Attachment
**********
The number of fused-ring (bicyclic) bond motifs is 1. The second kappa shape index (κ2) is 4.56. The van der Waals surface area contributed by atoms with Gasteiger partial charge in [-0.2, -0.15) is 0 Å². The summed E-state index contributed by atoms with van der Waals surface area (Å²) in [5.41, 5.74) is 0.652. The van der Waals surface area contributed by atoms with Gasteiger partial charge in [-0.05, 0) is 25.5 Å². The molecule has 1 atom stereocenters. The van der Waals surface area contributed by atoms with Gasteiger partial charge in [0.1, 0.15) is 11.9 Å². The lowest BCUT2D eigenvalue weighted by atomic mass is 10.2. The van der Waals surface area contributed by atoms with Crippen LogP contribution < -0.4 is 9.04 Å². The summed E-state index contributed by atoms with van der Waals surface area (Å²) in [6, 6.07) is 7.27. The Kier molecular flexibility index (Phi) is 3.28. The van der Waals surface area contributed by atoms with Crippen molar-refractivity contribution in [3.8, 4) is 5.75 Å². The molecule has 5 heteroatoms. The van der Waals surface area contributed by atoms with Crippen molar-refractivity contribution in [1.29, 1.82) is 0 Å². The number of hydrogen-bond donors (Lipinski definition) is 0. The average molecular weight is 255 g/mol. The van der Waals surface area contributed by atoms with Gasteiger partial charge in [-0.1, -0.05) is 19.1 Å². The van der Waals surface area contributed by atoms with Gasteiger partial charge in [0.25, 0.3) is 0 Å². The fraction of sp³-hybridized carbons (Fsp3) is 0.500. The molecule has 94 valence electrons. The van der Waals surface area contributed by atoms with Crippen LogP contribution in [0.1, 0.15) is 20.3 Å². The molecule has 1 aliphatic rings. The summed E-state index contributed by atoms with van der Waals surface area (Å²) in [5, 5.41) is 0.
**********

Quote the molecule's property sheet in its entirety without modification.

The number of fused-ring (bicyclic) bond motifs is 1. The second kappa shape index (κ2) is 4.56. The van der Waals surface area contributed by atoms with Gasteiger partial charge in [-0.2, -0.15) is 0 Å². The summed E-state index contributed by atoms with van der Waals surface area (Å²) in [5.41, 5.74) is 0.652. The van der Waals surface area contributed by atoms with Gasteiger partial charge in [-0.05, 0) is 25.5 Å². The molecule has 1 atom stereocenters. The van der Waals surface area contributed by atoms with Gasteiger partial charge in [0.1, 0.15) is 11.9 Å². The lowest BCUT2D eigenvalue weighted by atomic mass is 10.2. The van der Waals surface area contributed by atoms with Crippen LogP contribution < -0.4 is 9.04 Å². The summed E-state index contributed by atoms with van der Waals surface area (Å²) in [6, 6.07) is 7.27. The Kier molecular flexibility index (Phi) is 3.28. The van der Waals surface area contributed by atoms with Crippen molar-refractivity contribution in [3.8, 4) is 5.75 Å². The molecule has 5 heteroatoms. The van der Waals surface area contributed by atoms with Crippen molar-refractivity contribution in [1.29, 1.82) is 0 Å². The number of hydrogen-bond donors (Lipinski definition) is 0. The average molecular weight is 255 g/mol. The van der Waals surface area contributed by atoms with Gasteiger partial charge in [-0.1, -0.05) is 19.1 Å². The van der Waals surface area contributed by atoms with Gasteiger partial charge in [0.25, 0.3) is 0 Å². The fraction of sp³-hybridized carbons (Fsp3) is 0.500. The molecule has 94 valence electrons. The van der Waals surface area contributed by atoms with Crippen LogP contribution in [0.1, 0.15) is 20.3 Å². The molecule has 1 aliphatic rings. The summed E-state index contributed by atoms with van der Waals surface area (Å²) in [5, 5.41) is 0.